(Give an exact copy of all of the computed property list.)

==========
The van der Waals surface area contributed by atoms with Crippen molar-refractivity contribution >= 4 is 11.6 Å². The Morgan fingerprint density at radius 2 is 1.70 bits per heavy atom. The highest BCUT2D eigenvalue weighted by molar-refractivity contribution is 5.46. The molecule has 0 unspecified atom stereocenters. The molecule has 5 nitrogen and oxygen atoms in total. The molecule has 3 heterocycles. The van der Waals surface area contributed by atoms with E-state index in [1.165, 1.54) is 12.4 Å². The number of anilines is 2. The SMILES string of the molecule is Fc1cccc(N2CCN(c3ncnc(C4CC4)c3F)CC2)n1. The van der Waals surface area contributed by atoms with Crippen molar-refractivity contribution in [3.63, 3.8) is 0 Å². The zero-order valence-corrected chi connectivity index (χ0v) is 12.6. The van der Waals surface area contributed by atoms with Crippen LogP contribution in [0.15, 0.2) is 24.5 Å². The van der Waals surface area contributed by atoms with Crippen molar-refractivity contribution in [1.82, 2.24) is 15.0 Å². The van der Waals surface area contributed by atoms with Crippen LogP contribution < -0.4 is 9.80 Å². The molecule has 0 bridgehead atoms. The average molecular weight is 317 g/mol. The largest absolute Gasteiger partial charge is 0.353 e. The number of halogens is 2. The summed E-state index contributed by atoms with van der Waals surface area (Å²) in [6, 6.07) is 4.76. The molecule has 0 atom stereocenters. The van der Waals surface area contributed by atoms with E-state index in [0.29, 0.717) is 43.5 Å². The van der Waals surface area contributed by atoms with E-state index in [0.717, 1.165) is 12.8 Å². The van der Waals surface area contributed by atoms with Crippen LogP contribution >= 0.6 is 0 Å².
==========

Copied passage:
The van der Waals surface area contributed by atoms with Crippen molar-refractivity contribution >= 4 is 11.6 Å². The Morgan fingerprint density at radius 2 is 1.70 bits per heavy atom. The highest BCUT2D eigenvalue weighted by molar-refractivity contribution is 5.46. The molecule has 0 unspecified atom stereocenters. The molecule has 5 nitrogen and oxygen atoms in total. The molecule has 3 heterocycles. The van der Waals surface area contributed by atoms with E-state index in [1.165, 1.54) is 12.4 Å². The number of anilines is 2. The SMILES string of the molecule is Fc1cccc(N2CCN(c3ncnc(C4CC4)c3F)CC2)n1. The van der Waals surface area contributed by atoms with Crippen molar-refractivity contribution in [3.63, 3.8) is 0 Å². The zero-order valence-corrected chi connectivity index (χ0v) is 12.6. The van der Waals surface area contributed by atoms with Crippen LogP contribution in [0.15, 0.2) is 24.5 Å². The van der Waals surface area contributed by atoms with Crippen molar-refractivity contribution in [1.82, 2.24) is 15.0 Å². The van der Waals surface area contributed by atoms with Crippen LogP contribution < -0.4 is 9.80 Å². The molecule has 0 bridgehead atoms. The average molecular weight is 317 g/mol. The largest absolute Gasteiger partial charge is 0.353 e. The number of halogens is 2. The summed E-state index contributed by atoms with van der Waals surface area (Å²) in [6, 6.07) is 4.76. The molecule has 0 atom stereocenters. The van der Waals surface area contributed by atoms with E-state index in [0.29, 0.717) is 43.5 Å². The van der Waals surface area contributed by atoms with E-state index in [0.717, 1.165) is 12.8 Å². The van der Waals surface area contributed by atoms with Crippen LogP contribution >= 0.6 is 0 Å².